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Guidelines for Collection of Blood from Experimental AnimalsGuidelines for safe blood withdrawal for laboratory mammals takes into account the fact that each different species has a different blood volume in milliliters of blood to kilogram of body weight. They also assume a 14-21 day cycle for red blood cell renewal. These guidelines are for normal, healthy adult animals. Animals that are aged, stressed, have undergone experimental manipulations, or are suffering from cardiac or respiratory disease may not tolerate this amount of blood loss. appropriate restraint. Restraint is necessary to prevent movement that may result in laceration of a blood vessel or other organ and serious complications.
Dogs, Cats, Sheep and Calves usually require only physical restraint to collect blood. Appropriate instruction can be obtained from RAR at 624-9100.
Rabbits and Swine - may require only physical restraint if they have been trained to the procedure.
Rabbits, Mice and Rats - may be placed in appropriate restraining devices. Contact RAR at 624-9100 for assistance in selecting a restraint device.
Chemical Restraint - may be used prior to blood collection to minimize distress to the animal and to the person doing the blood collection. Contact RAR at 624-9100 or see the Animal Care and Use Manual for information on anesthesia.
Anesthesia is required to perform blood collection from the orbital sinus or by cardiac puncture because of the pain involved in the procedure and the potential for complications (including cardiac tamponade and death, or injury to the eye), even if performed by experienced personnel. Cardiac puncture is only approved for terminal blood collections unless specifically approved by the IACUC.Procedural Guidelines
A table of common blood collection sites is given below. Some sites required anesthesia because the procedures is painful.
Collecting blood by lacerating ear or tail vessels is prohibited. There is always the potential that an artery will be lacerated rather than a vein, resulting in severe hemorrhage. In addition, these procedures are more painful than puncture with a needle because of the prolonged time for wound healing. Also, the site of the procedure is very susceptible to infection, hemorrhage and other complications. Investigators can receive training in other methods listed below by contacting RAR at 624-9100.
Regardless of the method of collection used, an animal may not be returned to its cage until complete hemostasis has been achieved (there is no more blood coming from the collection site). Hemostasis should be achieved using gauze and direct pressure. Up to several minutes of pressure may be required following arterial puncture.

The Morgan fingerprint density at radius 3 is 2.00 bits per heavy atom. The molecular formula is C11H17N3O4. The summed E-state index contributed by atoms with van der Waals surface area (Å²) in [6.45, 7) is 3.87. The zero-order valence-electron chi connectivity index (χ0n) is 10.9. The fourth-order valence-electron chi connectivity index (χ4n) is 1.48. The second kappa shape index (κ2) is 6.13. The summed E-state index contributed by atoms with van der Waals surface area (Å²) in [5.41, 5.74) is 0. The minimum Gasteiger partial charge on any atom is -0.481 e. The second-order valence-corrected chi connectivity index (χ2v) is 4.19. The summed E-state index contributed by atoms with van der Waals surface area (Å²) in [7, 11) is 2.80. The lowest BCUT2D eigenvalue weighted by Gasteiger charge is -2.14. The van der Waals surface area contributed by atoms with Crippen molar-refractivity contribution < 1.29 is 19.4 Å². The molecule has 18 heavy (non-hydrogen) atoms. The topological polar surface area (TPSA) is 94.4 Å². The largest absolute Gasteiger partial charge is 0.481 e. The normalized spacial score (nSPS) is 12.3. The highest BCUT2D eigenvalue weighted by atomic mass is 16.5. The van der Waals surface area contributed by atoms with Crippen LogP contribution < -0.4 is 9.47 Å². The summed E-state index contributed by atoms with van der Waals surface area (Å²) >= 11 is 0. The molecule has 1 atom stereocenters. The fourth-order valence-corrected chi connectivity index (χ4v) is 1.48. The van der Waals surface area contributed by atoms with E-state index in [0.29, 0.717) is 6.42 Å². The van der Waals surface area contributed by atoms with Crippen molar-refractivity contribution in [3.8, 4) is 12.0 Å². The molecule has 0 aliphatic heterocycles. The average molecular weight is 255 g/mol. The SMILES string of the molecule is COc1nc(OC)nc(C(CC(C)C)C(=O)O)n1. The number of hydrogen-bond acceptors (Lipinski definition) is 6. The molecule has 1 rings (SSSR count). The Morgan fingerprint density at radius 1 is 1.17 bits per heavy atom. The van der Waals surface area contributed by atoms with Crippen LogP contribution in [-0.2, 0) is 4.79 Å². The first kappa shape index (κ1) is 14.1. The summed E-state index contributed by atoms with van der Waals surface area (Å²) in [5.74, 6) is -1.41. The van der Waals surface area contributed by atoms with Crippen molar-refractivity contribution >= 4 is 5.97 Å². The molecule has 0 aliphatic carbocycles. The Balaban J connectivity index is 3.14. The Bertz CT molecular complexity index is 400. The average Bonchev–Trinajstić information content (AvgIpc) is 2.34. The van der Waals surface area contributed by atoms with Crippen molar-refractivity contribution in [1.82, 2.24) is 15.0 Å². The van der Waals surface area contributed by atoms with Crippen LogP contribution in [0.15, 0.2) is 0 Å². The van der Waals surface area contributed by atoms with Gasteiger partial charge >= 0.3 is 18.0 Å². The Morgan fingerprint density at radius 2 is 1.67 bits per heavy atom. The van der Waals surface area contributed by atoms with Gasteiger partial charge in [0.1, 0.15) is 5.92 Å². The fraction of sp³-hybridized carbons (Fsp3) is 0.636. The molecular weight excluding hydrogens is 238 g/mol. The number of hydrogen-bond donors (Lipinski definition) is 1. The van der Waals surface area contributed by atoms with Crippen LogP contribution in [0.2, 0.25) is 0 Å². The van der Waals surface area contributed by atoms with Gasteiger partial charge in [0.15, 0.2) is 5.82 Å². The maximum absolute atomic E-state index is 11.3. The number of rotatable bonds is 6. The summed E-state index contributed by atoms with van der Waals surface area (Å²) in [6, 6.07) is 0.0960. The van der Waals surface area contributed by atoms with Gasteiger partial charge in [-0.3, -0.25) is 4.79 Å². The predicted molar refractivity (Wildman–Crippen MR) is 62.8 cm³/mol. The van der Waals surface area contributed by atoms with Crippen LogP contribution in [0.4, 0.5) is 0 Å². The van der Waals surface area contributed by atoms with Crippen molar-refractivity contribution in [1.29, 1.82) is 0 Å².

Single Blood Draw, Not Repetitive
As a one time large volume blood draw with concomitant IV fluid replacement, a maximum 2% of the body weight of a healthy adult animal can be removed, as long as fluid replacement consists of warmed, isotonic fluids and both the fluid replacement and blood withdrawal are slow and steady.
Single Blood Draw Repeated Multiple Times
For multiple blood draws separated by a period of weeks, a maximum of 1% of the animal's body weight can be removed, i.e., 0.15 ml from a 15 gram mouse; 50 ml from a 5 kg cat; 400 ml from a 40 kg dog. A 14 day recovery period is needed for the average healthy adult animal to recover from this blood loss. Although the blood volume is restored within 24 hours after blood withdrawal, two weeks Is needed for all constituents of the blood to return to normal. If less than the maximum amount of blood is withdrawn the animal will replace blood constituents at the rate of 1 ml/kg/day.
hematocrit (or packed cell volume-PCV) and/or hemoglobin of the animal, it is possible to evaluate whether the patient has sufficiently recovered from a single blood draw or multiple blood draws. After a sudden or acute blood loss, it takes up to 24 hours for the hematocrit and hemoglobin to reflect this loss. This means that after a 1% of body weight blood loss without fluid replacement, an animal's hematocrit will not show a measurable drop for several hours, and will not stabilize for 24 hours. After 24 hours although the blood volume will normalize, the number of red blood cells (hematocrit) will be measurably reduced. In general, if the animal's hematocrit is less than 35% or hemoglobin concentration is less than 10 g/dl it is not safe to remove the volume of blood listed above.
As a general rule:
An animal's blood volume
is 10% of its body weight, and only half of that can be recovered when
the animal is bled out. Therefore, as a terminal bleed, 5% of an animal's
body weight is the blood volume (in ml) that may be recovered.
The information contained in this site is intended as a reference for University of Minnesota investigators, and animal husbandry and veterinary staff. Drug information and dosages are derived from a variety of sources and do not necessarily guarantee safety or efficacy. Information obtained through this site should not be relied upon as professional veterinary advice. Any medications administered or procedures performed on animals should only be performed by or under order of a qualified, licensed veterinarian.